Stay-at-home mother with two children

After years of living on two incomes, working moms and dads have a difficult choice to make when a new child comes into their lives. Do they both keep working or does one parent stay at home with the new kid?

For those who are considering the stay-at-home parent route, a strong partnership centered on communication is incredibly important. This life-changing family transition is best implemented when both partners are on board emotionally and financially.

To ease the financial woes that come with eliminating one full-time income from your life, here are seven strategies to consider that will make the stay-at-home parent plunge realistic.

Live on a Budget

If you’re not currently living on a budget and you want to become a stay-at-home parent, start loving that “b-word” today. This important activity can give you the control and freedom you need to make big financial changes in your life.

A completed and consistently utilized budget will give you a clear view on all your income and expenses. Once you know how much you’re bringing home and how much you’re spending, you’ll feel more empowered to develop a plan for living on a single income.

The world of fintech has thankfully made budgeting a lot easier lately. Personal finance apps like Mint, YNAB or Tiller use automatic account syncing to take the tedious work out of the cash flow calculations. And if you’re not into fintech, a simple spreadsheet or a piece of paper will do.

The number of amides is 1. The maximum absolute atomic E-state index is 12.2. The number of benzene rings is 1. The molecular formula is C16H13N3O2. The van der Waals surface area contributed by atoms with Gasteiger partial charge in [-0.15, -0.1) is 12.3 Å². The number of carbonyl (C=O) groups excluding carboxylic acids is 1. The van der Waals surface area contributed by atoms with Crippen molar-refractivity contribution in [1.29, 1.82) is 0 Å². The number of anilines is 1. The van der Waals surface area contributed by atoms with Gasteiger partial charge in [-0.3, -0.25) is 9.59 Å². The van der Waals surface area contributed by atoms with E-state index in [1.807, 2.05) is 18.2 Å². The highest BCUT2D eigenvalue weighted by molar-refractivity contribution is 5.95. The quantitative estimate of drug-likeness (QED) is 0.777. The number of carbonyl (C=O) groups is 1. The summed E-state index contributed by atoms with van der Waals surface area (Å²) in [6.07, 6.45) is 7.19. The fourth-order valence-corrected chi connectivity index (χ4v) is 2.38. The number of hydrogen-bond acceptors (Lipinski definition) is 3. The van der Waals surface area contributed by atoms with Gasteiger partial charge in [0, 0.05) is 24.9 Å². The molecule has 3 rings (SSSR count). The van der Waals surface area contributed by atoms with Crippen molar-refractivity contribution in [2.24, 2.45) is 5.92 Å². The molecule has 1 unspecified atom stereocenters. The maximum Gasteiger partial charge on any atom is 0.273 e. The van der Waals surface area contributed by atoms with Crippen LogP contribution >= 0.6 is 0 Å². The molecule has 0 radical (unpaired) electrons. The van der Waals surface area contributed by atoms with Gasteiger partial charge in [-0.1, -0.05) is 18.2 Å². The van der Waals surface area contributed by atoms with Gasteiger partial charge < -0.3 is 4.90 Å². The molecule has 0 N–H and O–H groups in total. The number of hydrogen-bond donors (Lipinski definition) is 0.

Eliminate Debt

Going down to one income is a lot easier when you’re not dealing with monthly debt payments. These bothersome debts can come in the form of car payments, student loans or even a personal loan that you owe family. Once they’re gone, the stay-at-home parent option becomes a lot more feasible.

Decide today that becoming consumer-debt free is your new way of life. Use methods like the debt snowball or debt avalanche to eliminate your debt for good.

If you’ve relied on adding to debt to get by for quite a while, this may take more time than you think. Try not to get discouraged, just get started.

Decrease Your Expenses

It’s never fun to talk about eliminating expenses from your life. It can conjure up feelings of loss, lacking and deprivation. Instead, turn the focus toward what you’ll gain by decreasing your expenses and making enough room in your budget to become a stay-at-home parent:

  • Bonding time with your new child
  • A break from the day-to-day grind
  • Not having to drive in rush hour traffic
  • The ability to watch your child grow
  • Creating lifelong memories that you’ll cherish forever

Now that I’ve warmed you up, let’s talk about cutting your expenses!

The goal is to decrease your expenses to the point where you’re only living on one income. Once you’re there, you can more easily make the transition. Depending on the size of your income, though, this may not be such a small task.

Everyone spends their money on different things, but here are five areas that my family personally cut down when we transitioned to a single income household:

  • Cut the cord on cable TV
  • Change your grocery store habits (shop with a list, switch to a lower cost store)
  • Eat at home instead of restaurants
  • Negotiate your cell phone plan
  • Switch to high-deductible insurance plans (only with a proper emergency fund)

Consider Part-Time Work

Let’s say you’ve eliminated your debt and you’ve decreased your expenses, but you’re still not able to live on one income alone. Don’t lose hope. Consider working part-time to bridge the gap.